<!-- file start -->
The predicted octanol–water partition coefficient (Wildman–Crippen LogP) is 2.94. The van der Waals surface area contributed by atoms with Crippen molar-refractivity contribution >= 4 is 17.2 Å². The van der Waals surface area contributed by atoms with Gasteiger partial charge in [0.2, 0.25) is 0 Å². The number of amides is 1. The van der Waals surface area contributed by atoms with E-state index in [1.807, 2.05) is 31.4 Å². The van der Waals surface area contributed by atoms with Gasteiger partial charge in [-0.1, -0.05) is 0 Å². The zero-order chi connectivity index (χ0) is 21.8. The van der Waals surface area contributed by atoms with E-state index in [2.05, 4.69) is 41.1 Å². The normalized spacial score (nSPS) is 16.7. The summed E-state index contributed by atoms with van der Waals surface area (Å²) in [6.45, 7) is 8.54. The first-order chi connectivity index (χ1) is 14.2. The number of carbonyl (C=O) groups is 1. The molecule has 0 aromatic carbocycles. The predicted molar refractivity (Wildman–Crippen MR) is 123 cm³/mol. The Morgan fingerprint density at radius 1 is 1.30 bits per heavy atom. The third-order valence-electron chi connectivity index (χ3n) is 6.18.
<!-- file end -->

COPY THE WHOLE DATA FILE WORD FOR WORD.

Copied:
The predicted octanol–water partition coefficient (Wildman–Crippen LogP) is 2.94. The van der Waals surface area contributed by atoms with Crippen molar-refractivity contribution >= 4 is 17.2 Å². The van der Waals surface area contributed by atoms with Gasteiger partial charge in [0.2, 0.25) is 0 Å². The number of amides is 1. The van der Waals surface area contributed by atoms with E-state index in [1.807, 2.05) is 31.4 Å². The van der Waals surface area contributed by atoms with Gasteiger partial charge in [-0.1, -0.05) is 0 Å². The zero-order chi connectivity index (χ0) is 21.8. The van der Waals surface area contributed by atoms with E-state index in [2.05, 4.69) is 41.1 Å². The normalized spacial score (nSPS) is 16.7. The summed E-state index contributed by atoms with van der Waals surface area (Å²) in [6.45, 7) is 8.54. The first-order chi connectivity index (χ1) is 14.2. The number of carbonyl (C=O) groups is 1. The molecule has 0 aromatic carbocycles. The predicted molar refractivity (Wildman–Crippen MR) is 123 cm³/mol. The Morgan fingerprint density at radius 1 is 1.30 bits per heavy atom. The third-order valence-electron chi connectivity index (χ3n) is 6.18.